South Africa has urged the United Nations Security Council not to undermine the positive political developments in the Democratic Republic of Congo (DRC) since the disputed election of President Felix Tshisekedi in January, but rather to accompany the peace process.

The council received a briefing from the head of the UN Mission in the DRC who described the ongoing election process both provincial and national as a decisive step towards strengthening the rule of law in the country.

Leila Zerrougui urged the Council to support the government in its efforts to honour the expectation of the Congolese people.

There are winds of change blowing across the DRC with the UN pointing to real opportunities to consolidate peace and security in many parts of the country while the formation of a new government is becoming increasingly urgent.

Special Representative of the Secretary General and head of Monusco, Leila Zerrougui says, “Discussions for the formation of a new government are currently underway between the Common Front for Congo, which has won the majority of national legislatures and provincial, and the Cap for Change platform, which supported President Tshisekedi’s candidacy. The two parties reached an agreement last week on the recent establishment of an individual who will be the future Prime Minister of the Republic. We cherish the hope that the new government will shortly establish and will be operational and thereby will be able to operate on the basis of the guidelines under Tshisekedi’s programme.”

Several council members pointed to positive developments on the ground including the opening of the media space, lifting of restrictions on protests and political prisoners who have been released.

The voluntary surrender or the expression of intent of hundreds of fighters from armed groups to lay down their arms as a result of the presidential shift of power was also welcomed. Their quick reintegration into society or the armed forces is seen as a critical next step.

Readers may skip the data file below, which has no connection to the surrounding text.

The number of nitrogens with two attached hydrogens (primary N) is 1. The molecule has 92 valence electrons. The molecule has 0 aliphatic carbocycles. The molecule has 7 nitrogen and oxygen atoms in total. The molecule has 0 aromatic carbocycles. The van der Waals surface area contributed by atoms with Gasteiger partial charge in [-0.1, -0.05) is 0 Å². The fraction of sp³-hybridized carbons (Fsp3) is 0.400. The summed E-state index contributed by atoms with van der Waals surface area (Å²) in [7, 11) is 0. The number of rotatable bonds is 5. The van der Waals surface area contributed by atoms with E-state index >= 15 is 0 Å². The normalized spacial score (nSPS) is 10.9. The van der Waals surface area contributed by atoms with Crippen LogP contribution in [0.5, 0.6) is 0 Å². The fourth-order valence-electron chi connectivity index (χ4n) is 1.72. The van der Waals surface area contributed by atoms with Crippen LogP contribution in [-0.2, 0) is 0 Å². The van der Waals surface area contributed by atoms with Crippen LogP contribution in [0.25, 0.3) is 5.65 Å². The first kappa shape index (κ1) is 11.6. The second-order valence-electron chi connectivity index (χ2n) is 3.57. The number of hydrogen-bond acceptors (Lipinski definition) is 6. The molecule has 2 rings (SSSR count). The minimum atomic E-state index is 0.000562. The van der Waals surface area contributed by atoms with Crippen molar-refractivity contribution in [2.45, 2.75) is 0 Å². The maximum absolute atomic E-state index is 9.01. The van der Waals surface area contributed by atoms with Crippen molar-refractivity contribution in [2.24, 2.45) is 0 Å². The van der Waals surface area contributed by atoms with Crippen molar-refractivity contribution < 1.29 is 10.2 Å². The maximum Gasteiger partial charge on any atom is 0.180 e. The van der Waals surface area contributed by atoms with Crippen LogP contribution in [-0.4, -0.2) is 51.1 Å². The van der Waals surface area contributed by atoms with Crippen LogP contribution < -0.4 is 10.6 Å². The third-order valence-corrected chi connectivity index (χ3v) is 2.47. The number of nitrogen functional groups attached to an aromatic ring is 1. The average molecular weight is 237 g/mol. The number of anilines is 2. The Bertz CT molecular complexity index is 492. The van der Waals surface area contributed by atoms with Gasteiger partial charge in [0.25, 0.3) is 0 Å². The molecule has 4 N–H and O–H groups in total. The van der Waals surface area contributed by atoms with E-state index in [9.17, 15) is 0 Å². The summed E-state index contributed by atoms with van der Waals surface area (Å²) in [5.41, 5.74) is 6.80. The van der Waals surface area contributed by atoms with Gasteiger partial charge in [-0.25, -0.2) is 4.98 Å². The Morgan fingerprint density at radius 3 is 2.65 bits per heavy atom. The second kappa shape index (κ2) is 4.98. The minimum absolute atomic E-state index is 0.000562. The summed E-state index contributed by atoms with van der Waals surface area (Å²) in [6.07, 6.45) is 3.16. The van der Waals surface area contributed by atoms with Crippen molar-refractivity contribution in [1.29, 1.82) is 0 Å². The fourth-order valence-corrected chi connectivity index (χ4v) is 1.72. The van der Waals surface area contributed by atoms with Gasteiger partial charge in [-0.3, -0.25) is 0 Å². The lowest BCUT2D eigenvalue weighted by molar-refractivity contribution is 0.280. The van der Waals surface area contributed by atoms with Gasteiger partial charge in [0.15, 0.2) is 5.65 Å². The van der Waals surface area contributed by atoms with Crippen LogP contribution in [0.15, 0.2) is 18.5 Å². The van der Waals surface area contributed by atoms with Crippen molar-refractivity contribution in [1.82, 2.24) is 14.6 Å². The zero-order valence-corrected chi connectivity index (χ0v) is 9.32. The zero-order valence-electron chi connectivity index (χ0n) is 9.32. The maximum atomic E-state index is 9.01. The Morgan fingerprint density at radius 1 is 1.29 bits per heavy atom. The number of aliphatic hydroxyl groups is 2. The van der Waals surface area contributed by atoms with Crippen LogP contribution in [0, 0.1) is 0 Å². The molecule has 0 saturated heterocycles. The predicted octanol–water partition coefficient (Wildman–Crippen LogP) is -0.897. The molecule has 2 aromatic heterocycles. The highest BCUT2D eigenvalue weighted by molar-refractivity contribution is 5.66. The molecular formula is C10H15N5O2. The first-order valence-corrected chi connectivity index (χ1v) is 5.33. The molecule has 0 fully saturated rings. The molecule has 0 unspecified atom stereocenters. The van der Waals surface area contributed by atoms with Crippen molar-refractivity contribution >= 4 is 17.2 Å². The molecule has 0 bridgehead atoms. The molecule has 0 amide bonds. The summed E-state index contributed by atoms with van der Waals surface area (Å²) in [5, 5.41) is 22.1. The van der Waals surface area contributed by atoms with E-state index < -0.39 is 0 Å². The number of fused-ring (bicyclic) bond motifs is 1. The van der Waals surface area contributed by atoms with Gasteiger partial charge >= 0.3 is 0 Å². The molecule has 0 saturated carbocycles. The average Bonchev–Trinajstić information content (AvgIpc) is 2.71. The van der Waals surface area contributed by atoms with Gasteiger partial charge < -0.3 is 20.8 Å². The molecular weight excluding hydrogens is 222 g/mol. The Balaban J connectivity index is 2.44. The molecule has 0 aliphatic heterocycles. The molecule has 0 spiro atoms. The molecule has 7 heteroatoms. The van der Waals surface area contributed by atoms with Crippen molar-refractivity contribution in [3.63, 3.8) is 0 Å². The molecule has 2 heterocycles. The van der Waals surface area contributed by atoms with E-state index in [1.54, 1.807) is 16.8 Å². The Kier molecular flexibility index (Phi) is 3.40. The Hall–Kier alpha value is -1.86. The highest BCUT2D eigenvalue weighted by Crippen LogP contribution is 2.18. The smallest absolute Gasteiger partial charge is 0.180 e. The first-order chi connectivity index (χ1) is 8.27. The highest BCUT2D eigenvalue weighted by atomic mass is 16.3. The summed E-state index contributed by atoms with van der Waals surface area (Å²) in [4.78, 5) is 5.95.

“I think the Security Council which is charged with international peace and security should accompany this peace process. They should give more oxygen to this development. So far, President Tshisekedi has allowed peaceful demonstrations, unhindered access by all parties to their constituencies and that’s why we see this peace wave from the west to the east, or you can call it a peace train from Kinshasa moving all the way passing and where it passes you can see stability and rapprochement among the Congolese,” says South Africa’s Jerry Matjila.

The United States through Ambassador Jonathan Cohen welcomed the positive developments despite continued concerns of armed groups and cross border attacks in the East.

“We are deeply concerned about rising tensions among Burundi, Rwanda and Uganda including reports of cross-border attacks. Given the history, these are especially worrisome developments. No one wins from a proxy-war in the great lakes. The United States urges all parties to refrain from the use of violence and to respect the territorial integrity of all states in the region.”

Council is expected to renew the mandate of Monusco before the end of March, but it’s likely to be limited due to increasing calls for an independent strategic review of the UN operation in the DRC.

“The important thing, of course, is to see how Monusco can accompany this process of change and there, I think the big priority should be the protection of civilians, especially in the East where, as you know, the situation is still very difficult with a lot of armed groups killing people, raping. So, a big effort still has to be done in order to pacify the country. And then as to the future of Monusco, we think we need to have a clear exit strategy and for that we need some time to think about it,” says Belgium’s Ambassador Marc Pecsteen de Buytswerve.

South Africa also wants a greater focus on the conditions that give rise to instability in the country including the illegal exploitation of the country’s natural resources.